The NS-Frauen-Warte was a woman’s magazine (Rhodes, 1996). The magazine had several topics that stipulated the roles that women were required to play by the Nazi regime. The magazine carried articles that attacked intellectualism and encouraged women to have more children (Hitler, 1999).
They discussed what Nazi had done or would do for women and urged them to play bigger roles in the war. Other ladies’ magazines such as the Das deustche Madel recommended masculine activities for the girl child. The Das deutsche Madel, propagandized German women to be more active and masculine (Rhodes, 1996).
Many scholars have argued that Nazi pioneered the use of radio as a genocide tool. Indeed it can be established that Nazi officials relied a lot on radio broadcasts to spread propaganda even before they came to power. During the Second World War, Nazi radio broadcasts were mainly divided into internal and external broadcasts. Millions of cheap radios were manufactured under a program subsidized by the government and sold to the masses at affordable prices.
By the beginning of the Second World War, “more that 70% of German households had radios”, mainly the cheaper models that was limited in range so as to deny the citizens a chance of listening to foreign broadcast (Lighgtboy, 2004). Loudspeakers were employed to play radio broadcasts in public places and places of work (Rhodes, 1996).
Different non propaganda elements were introduced by Nazi so as to ensure that citizens continually listened to the radio. Music, advices and tips were the main form of entertainment used by Nazi.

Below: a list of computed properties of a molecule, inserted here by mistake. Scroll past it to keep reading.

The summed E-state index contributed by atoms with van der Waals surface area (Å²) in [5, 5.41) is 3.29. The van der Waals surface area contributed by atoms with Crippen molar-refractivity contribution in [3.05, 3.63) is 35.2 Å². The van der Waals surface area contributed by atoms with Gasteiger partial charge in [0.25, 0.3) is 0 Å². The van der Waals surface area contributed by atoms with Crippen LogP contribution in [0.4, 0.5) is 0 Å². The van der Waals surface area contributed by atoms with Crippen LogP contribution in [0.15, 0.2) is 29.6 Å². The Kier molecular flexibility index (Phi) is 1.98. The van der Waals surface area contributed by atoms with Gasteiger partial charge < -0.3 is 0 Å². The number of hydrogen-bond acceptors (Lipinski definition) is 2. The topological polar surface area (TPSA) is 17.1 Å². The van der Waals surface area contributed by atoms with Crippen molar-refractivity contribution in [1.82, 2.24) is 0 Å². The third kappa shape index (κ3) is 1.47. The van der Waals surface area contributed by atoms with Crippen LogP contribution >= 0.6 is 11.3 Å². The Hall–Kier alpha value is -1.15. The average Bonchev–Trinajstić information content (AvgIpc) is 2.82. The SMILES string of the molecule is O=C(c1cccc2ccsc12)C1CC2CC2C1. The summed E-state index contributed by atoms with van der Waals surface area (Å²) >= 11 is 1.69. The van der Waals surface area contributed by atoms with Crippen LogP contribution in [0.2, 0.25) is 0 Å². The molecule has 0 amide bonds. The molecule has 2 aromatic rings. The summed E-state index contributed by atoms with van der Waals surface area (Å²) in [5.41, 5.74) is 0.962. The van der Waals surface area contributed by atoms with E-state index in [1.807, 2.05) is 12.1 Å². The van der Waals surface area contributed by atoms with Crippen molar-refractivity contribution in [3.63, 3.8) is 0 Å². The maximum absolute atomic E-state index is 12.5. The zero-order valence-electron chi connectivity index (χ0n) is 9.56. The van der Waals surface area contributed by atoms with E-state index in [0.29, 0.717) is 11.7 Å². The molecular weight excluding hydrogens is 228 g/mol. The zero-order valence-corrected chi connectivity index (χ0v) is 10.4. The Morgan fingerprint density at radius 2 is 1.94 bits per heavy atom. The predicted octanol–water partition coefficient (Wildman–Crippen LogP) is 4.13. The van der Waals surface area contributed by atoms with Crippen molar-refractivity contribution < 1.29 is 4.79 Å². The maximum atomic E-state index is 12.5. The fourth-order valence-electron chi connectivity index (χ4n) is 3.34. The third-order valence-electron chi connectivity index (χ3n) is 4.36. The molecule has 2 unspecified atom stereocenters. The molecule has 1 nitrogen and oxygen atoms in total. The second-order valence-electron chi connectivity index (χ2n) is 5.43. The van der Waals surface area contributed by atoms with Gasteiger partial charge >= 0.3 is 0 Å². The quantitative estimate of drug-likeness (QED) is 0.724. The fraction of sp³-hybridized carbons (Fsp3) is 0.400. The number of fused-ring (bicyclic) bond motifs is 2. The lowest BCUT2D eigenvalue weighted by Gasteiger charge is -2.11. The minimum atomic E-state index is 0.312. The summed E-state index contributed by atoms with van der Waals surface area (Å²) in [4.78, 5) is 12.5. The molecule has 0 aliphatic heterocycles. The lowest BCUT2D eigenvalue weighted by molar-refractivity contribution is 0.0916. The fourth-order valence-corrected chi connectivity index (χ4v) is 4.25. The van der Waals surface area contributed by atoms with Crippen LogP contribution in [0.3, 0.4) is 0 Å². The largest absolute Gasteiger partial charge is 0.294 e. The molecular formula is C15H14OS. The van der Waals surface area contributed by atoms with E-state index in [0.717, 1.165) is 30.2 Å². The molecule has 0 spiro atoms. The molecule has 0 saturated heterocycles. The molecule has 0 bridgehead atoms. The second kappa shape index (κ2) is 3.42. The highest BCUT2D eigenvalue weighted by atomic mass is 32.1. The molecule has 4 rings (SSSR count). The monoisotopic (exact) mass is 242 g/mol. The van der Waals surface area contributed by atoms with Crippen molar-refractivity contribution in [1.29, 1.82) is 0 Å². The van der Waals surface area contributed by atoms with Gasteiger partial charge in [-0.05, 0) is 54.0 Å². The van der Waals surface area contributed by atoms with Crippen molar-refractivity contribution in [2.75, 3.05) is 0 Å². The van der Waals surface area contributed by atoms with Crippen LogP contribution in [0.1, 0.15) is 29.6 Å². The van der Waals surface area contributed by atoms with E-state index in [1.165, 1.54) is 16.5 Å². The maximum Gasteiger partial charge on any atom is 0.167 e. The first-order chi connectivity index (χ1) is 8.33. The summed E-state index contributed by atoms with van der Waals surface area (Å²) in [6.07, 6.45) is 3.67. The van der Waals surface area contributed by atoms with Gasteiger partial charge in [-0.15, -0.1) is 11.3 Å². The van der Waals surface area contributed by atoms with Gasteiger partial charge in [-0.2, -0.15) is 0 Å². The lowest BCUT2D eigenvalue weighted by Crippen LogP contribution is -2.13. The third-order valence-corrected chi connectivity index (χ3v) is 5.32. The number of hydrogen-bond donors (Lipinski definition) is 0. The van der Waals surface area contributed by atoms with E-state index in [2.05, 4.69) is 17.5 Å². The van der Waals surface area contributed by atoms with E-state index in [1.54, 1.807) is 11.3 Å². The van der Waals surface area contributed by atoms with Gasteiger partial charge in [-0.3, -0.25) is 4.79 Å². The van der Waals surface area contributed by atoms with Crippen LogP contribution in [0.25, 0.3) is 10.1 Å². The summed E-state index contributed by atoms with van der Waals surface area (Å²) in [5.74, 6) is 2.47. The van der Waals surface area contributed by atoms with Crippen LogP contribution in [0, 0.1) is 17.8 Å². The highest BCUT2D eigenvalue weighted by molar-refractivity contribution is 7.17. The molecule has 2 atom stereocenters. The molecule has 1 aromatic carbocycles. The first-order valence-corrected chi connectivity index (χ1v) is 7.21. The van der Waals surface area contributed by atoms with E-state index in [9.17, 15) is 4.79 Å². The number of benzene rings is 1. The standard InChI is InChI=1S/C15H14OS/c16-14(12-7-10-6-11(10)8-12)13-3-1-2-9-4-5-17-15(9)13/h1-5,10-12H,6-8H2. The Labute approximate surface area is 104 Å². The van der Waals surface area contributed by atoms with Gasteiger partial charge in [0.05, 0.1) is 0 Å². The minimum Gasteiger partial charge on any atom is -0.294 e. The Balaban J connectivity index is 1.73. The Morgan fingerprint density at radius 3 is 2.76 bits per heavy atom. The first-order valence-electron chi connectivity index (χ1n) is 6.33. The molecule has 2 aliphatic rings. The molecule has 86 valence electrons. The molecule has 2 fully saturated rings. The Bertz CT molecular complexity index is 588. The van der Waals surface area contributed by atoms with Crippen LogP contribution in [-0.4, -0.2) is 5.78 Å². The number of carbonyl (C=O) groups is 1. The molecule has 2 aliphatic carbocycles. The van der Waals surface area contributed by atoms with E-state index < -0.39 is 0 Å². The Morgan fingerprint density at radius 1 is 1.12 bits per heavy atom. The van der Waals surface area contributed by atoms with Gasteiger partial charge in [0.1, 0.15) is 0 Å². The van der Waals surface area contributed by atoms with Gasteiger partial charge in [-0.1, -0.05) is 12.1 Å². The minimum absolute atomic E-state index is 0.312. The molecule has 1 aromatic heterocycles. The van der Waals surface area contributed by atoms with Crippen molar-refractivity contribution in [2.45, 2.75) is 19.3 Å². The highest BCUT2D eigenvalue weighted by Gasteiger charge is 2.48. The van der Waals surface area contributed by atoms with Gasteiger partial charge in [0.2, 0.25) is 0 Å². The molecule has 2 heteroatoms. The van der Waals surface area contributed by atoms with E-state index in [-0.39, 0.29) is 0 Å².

The Nazi regime employed the use of radio to send messages to “occupied territories and enemy countries” (Lighgtboy, 2004, p. 45). The UK was one the main countries targeted by Nazi broadcasts. William Joyce was one of the broadcasters used by the German government to air propaganda views in English.
He went to Germany in 1939 where he initially read the News in English but later played a major role in broadcasting propaganda during the Second World War (Rhodes, 1996). He was captured after “the world war and executed in 1946 for treason charges” (Lighgtboy, 2004,p. 167).
Several other countries such as the US and France were victims of propaganda broadcasts. Radio Paris and radio Vichy were the main tools of propaganda in France (Rhodes, 1996).
The Nazi used fine arts as symbols of creating ideals. Sculptures were used to basically to represent Nazis racial theories where common nude male sculptures were used to portray the ideal Aryan race (Rhodes, 1996). There were landscaping paintings that were mainly displayed in the art Exhibitions that were carried even during the war. Explicitly political paintings and anti-Semitic paintings were rare.
This paper sought to define political art, identify how it’s used in politics and give a detailed account of how it was used by Nazi during the Second World War. Indeed it has been established that art has been used in politics for a very long time to spread propaganda. The paper has also established that Nazi used art intensively to influence people both in Germany and elsewhere. Nazi used different forms of art to spread their propaganda. The most notable ones include Newspapers, speeches, radio, magazines, films, posters and fine arts.
Hitler, A. (1999). Mein Kampf. Boston: Houghton Miffin.
Lighgtboy, B. (2004). The Second World War: Ambitions to Nemesis. New york: Routledge.
Rhodes, A. (1996). Propaganda: The art of persuasion: World War II. New York: Chelsea House Publishers.
Stokstad, M. (1995). Art History. New York: Harry N. Abrahams Inc.